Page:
Budget debate: Electricity prices likely to go up, but efforts will be made to ensure a gradual rise

Singapore will still need to rely on energy imports going forward, and will also be subject to global prices.
Singapore will still need to rely on energy imports going forward, and will also be subject to global prices.PHOTO: ST FILE

SINGAPORE - Electricity prices are likely to increase as Singapore's electricity overcapacity situation normalises and fuel prices rise, said Second Minister for Trade and Industry Tan See Leng on Thursday (March 4).

However, he noted that price surges and volatilities will be managed.

"Even when prices do go up, we will do our best to ensure that this gradient is gradual, and the Government will act where necessary to minimise excessive surges," said Dr Tan.

Addressing questions on electricity prices from Mr Saktiandi Supaat (Bishan-Toa Payoh GRC) and Mr Liang Eng Hwa (Bukit Panjang), Dr Tan said that wholesale electricity market prices are indeed well-depressed currently.

Generation companies (gencos) had built excess capacity to cater to projected bullish demand around a decade ago. But this did not materialise, and intense competition between the gencos have led to electricity prices falling below the full cost of production, he explained.

But the overcapacity situation will likely be alleviated in the near future and it is thus inevitable that prices will rise, he said.

"Over the medium to long run, electricity prices normalising is inevitable... No company that is commercially run will sell electricity below cost perpetually," Dr Tan told Parliament during a debate on the Government's sustainability plans.

The minister also outlined that rising demand for electricity, due to factors such as the growth of data centres and the electrification of vehicles, will also lead to wholesale electricity prices to rise and normalise.

"The low electricity prices today are currently also disincentivising the generation companies from investing in new plants," he said.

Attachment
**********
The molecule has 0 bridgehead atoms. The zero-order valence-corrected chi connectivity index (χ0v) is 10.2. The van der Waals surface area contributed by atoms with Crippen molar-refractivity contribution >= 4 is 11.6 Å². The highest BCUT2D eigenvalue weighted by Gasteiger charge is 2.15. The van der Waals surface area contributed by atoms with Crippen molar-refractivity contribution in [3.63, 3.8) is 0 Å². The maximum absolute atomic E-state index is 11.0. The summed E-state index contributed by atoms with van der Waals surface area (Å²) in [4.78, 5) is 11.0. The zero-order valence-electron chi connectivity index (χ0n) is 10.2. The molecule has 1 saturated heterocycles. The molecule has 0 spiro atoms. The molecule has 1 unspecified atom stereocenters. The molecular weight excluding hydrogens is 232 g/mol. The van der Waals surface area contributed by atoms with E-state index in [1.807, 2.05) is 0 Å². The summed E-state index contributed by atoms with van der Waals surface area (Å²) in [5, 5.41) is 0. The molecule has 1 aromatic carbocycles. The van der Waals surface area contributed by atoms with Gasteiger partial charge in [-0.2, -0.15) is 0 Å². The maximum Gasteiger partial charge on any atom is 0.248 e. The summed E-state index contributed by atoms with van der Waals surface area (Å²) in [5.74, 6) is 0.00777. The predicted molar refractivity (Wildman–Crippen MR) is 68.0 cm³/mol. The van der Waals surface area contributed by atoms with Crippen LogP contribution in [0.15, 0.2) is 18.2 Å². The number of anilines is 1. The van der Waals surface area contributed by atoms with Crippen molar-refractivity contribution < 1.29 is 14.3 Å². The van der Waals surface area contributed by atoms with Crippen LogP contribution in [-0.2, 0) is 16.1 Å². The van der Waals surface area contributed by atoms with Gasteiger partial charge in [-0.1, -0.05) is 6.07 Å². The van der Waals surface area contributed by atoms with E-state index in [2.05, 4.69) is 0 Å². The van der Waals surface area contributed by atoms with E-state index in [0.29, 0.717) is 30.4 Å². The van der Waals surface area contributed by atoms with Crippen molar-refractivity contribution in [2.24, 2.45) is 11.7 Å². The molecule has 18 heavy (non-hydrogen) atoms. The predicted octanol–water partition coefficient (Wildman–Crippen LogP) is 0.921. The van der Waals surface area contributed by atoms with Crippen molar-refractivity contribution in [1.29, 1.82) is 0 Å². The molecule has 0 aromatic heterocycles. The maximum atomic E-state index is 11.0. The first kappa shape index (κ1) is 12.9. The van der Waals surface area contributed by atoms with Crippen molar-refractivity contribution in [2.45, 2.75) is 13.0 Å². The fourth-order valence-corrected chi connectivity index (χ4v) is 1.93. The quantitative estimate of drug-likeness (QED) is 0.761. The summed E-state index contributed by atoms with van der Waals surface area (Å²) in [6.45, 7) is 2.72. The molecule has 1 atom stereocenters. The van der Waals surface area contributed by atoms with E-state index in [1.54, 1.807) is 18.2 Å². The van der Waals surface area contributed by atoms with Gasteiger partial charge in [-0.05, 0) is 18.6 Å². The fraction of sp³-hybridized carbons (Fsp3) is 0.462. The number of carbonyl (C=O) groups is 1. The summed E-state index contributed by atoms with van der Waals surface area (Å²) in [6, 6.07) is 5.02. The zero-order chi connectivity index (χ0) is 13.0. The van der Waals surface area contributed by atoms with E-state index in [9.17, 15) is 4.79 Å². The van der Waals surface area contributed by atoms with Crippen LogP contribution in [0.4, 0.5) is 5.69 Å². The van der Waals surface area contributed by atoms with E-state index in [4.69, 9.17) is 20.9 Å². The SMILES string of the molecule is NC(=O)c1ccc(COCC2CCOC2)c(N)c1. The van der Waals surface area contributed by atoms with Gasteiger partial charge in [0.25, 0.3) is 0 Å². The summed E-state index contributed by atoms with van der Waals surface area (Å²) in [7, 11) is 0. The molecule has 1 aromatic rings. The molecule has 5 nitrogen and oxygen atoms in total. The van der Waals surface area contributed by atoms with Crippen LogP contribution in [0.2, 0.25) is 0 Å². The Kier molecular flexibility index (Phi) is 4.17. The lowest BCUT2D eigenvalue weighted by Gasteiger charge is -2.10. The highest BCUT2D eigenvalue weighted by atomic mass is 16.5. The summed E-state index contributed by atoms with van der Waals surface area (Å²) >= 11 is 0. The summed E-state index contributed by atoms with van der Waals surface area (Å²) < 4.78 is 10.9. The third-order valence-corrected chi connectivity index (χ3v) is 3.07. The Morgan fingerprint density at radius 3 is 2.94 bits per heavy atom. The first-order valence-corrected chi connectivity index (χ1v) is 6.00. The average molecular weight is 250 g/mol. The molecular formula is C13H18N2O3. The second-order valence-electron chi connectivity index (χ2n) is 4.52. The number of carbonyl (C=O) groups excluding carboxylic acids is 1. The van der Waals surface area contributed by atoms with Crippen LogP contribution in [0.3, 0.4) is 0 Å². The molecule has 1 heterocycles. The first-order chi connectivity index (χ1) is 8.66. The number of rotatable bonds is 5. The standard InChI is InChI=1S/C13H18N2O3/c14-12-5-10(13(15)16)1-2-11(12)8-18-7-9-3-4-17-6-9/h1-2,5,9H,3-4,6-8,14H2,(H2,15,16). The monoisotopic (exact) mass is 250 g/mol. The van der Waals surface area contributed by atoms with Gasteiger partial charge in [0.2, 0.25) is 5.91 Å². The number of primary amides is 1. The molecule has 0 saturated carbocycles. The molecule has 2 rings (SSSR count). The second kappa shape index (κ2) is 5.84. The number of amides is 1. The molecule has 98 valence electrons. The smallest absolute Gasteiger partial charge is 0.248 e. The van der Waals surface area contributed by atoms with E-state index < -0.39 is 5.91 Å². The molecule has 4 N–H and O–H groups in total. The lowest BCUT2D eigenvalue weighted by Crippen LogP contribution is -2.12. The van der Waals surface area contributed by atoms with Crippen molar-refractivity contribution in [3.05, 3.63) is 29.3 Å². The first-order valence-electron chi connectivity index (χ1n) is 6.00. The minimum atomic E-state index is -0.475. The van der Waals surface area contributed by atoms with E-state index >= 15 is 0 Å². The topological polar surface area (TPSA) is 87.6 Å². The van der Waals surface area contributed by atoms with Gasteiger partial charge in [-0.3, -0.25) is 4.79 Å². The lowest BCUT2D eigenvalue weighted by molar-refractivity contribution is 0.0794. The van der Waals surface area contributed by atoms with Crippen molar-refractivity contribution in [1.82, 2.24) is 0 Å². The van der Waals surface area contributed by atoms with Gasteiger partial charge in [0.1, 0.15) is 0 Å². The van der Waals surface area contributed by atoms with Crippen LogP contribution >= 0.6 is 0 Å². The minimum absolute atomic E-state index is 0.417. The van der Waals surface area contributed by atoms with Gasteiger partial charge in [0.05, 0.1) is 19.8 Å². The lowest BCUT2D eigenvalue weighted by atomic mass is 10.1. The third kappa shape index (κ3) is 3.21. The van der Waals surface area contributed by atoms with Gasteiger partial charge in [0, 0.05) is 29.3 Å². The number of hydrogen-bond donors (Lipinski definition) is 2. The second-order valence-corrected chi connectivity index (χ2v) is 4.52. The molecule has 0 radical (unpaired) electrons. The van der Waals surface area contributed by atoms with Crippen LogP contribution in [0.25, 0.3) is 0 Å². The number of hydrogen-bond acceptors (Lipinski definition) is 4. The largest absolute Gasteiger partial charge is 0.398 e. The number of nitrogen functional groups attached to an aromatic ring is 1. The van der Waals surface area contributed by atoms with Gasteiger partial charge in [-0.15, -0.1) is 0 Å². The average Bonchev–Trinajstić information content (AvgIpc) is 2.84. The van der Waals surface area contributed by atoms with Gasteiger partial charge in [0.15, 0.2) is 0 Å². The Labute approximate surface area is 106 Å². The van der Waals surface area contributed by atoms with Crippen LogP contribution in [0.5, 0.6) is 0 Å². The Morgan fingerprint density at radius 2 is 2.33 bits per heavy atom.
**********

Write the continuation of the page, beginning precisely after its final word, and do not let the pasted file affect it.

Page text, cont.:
Singapore will still need to rely on energy imports going forward, and will also be subject to global prices, he said.

Dr Tan pointed out that fuel prices had dipped to their lowest levels in the last 20 years due to the Covid-19 pandemic last year, but are expected to rise going forward and will likely cause electricity prices to increase as well.

The Government will do its best to manage its energy trilemma of obtaining energy that is reliable, affordable and environmentally sustainable, by introducing more renewable energy in its energy mix, making power systems more efficient and minimising the impact on prices, Dr Tan stressed.

"However, 'right-pricing' the energy prices is critical to encouraging prudent use of electricity. We must adopt energy conservation as a way of life for all of us here in Singapore."

More details on the Energy Market Authority's (EMA) consultation with the industry on managing electricity price normalisation will be announced later in the year.

Greener energy sources

Dr Tan also elaborated on Singapore's efforts to decarbonise its energy sources, such as through the development of its solar capabilities and capacity, and regional grids. The country is continuing to explore ways to deploy solar, such as at existing canals and roads, he said.

Energy storage systems will also have to match the increase of solar deployment, he noted.

A consortium led by a local small and medium-sized enterprise, Eigen Energy, has been awarded a grant to pilot Singapore's first smart and clean-energy powered service stations which will have a smart energy management system to integrate solar, energy storage and electric vehicle chargers. These stations will provide one of the fastest public EV charging when ready in the first quarter of 2022, Dr Tan said.

The three stations, located in Tampines, Pasir Ris and Lakeview, are part of Shell’s network of EV charging points in Singapore. 

The consortium is also developing an enhanced fire-rated battery container with improved fire resistance to store the energy storage system, as part of the project. 

He also highlighted that the EMA will be issuing a request for proposal for a two-year trial of 100MW of electricity imports from Malaysia in March 2021, and is initiating cross-border power trade of up to 100MW under the Lao-PDR-Thailand-Malaysia-Singapore Power Integration Project.

"This will also allow us to tap on the abundance of hydropower and other renewable energies that some of our South-east Asian neighbours have."

On Tuesday, Singapore-based solar firm Sunseap and Malaysia's largest electricity utility Tenaga Nasional Bhd announced a joint venture to participate in the trial.

Addressing Nominated MP Koh Lian Pin's question on the carbon footprint of electricity imports, Dr Tan said that the EMA will put in place steps to verify the cleanliness of energy inputs, including requiring proof of carbon output. Cleaner proposals will be scored favourably, he added.